EU aims for ‘massive change of scale’ on tidal, wave energy
By Frédéric Simon | EURACTIV.com
While focusing chiefly on wind power, the European Commission’s upcoming offshore energy strategy also seeks to boost other ocean energy sources like wave and tidal, according to a draft policy document seen by EURACTIV.
The EU executive’s ambitions on ocean energies – mainly wave and tidal – are laid out in a draft EU strategy on offshore renewables, due to be published on Thursday (19 November).
“Ocean energy technologies are expected to make a significant contribution to Europe’s energy system and industry as from 2030,” the Commission says in its draft strategy, seen by EURACTIV.
Tides and waves are more predictable than wind and sunshine. As such, ocean energies are seen as “playing a crucial role in the decarbonisation of EU islands” and in stabilising the electricity grid, which is coming under growing strain from rising shares of variable wind and solar power.
However, no ocean energy technology has prevailed at the moment, the EU executive notes, saying “significant cost reduction is needed for tidal and wave energy technologies to exploit their potential in the energy mix.”
That does not mean the Commission has no ambitions for wave and tidal.
The objective, laid out in the draft strategy, is to reach installed capacities of 60 gigawatts (GW) for offshore wind and 1-3 GW for ocean energy by 2030, paving the way for a bigger increase to 300 and 60 GW, respectively, by 2050.
Aiming for 60 GW of ocean energy by 2050 “means a massive change of scale for the sector in less than 30 years, at a speed that has no equivalent in any other energy technologies in the past,” the Commission admits.
Altogether, offshore renewable capacity should be multiplied 25 times over by 2050 to reach the bloc’s climate neutrality goal. That translates into an investment estimated at up to €789 billion, the Commission points out, describing this is as “a very challenging horizon”.
Maintaining Europe’s leadership
The Commission’s fresh push for wave and tidal is justified by a massive planned increase in renewable energies that policymakers say will be needed in order to reach the EU’s long-term climate goals.
By 2030, up to 40% of the EU’s energy – and 80% of electricity – should come from renewables in order to meet the EU’s updated climate goals, according to the EU executive, which says “all renewable technologies must expand their contribution”.
Tidal is today considered to be the closest to commercialisation while most wave energy technologies are still at the R&D stage. Currently, there are 13 MW of wave and tidal devices being tested in EU waters, and those will continue to have priority access to the grid, according to the draft document.
Total R&D expenditure on wave and tidal energy amounted to €3.84 billion in Europe between 2007 and 2019, with the majority (€2.74 billion) coming from private sources.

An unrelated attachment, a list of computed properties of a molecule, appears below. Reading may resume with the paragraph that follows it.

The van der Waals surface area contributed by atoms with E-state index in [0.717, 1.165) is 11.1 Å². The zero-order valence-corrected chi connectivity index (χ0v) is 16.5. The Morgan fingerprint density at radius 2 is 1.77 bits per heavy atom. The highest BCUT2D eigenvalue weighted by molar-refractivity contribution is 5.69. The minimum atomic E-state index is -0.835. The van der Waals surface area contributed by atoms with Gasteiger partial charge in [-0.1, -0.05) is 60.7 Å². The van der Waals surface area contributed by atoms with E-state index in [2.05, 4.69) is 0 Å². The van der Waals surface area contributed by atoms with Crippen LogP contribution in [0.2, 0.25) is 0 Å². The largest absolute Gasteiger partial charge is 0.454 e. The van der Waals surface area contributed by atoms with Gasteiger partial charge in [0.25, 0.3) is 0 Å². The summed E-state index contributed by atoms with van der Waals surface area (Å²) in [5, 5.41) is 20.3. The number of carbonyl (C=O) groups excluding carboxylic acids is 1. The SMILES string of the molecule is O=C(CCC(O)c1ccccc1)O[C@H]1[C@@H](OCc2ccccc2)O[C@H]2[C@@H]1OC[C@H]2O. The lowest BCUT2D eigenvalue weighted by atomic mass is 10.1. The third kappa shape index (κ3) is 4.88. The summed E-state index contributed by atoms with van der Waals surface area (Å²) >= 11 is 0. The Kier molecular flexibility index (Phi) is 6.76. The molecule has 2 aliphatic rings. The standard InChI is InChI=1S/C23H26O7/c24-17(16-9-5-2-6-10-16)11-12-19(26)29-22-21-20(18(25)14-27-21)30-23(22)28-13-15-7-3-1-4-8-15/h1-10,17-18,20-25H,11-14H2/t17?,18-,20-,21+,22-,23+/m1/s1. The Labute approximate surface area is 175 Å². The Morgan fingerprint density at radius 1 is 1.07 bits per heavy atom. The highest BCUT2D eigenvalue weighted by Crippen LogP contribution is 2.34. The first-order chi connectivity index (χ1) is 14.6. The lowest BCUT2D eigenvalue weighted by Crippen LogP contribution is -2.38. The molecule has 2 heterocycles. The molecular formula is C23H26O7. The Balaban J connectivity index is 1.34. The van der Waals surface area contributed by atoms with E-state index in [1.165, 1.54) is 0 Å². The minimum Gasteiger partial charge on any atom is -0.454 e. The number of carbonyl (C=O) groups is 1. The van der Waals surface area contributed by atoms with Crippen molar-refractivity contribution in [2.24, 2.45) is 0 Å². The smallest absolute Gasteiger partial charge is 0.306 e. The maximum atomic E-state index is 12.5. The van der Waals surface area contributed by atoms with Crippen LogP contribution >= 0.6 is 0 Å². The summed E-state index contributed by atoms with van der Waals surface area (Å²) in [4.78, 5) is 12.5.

That effort is likely to be maintained in the coming decade. “Dedicated support will continue to play a role for less mature offshore renewable technologies, such as tidal, wave and floating offshore wind and solar in order to move from the pilot and demonstration phase,” the Commission says in the draft policy document.
“Europe is the global renewable offshore technology and industrial leader and should fully exploit this first-mover advantage,” the Commission argues.
10 demonstration projects
To cement Europe’s technological leadership, the Commission intends to continue spending on research and development projects. By 2025, the EU executive intends to launch 10 large-scale demonstration projects for ocean energy technologies across Europe, combining EU and private funding.
The 10 demonstration projects were welcomed as “a great idea” by the industry, which says they can act as “a European ‘flagship’ initiative” to coordinate national governments, regional authorities, industry and private investors behind one clear goal.
However, the investment programmes for the 10 projects are not expected to be finalised before 2025, “a missed opportunity” according to Ocean Energy Europe, an industry lobby group.
“Overcoming technological challenges ultimately comes down to one thing – deployment,” said Donagh Cagney, policy director at Ocean Energy Europe.
“Better to start gradually building up these 10 Investment Programmes now – so the leading tech developers can maintain their global competitive advantage,” Cagney said. “Even mature renewable projects can take several years to be deployed – so it is important to start the process as soon as possible,” he told EURACTIV in emailed comments.
One of the big challenges, according to the industry, will be to coordinate various levels of governments and industry to make the 10 demonstration projects a success.
To ensure close coordination, Ocean Energy Europe calls for more regular reporting to EU energy ministers on the subject.
“Interest in offshore renewables has never been higher at a national level – the strategy has to find a way of capturing this political momentum, and keeping offshore renewables at the centre of politician’s minds,” Cagney said.
“National ministers have shown that they are currently very motivated by the subject – locking that interest in with the right reporting arrangements means that it will be much easier to make big decisions down the line,” he added.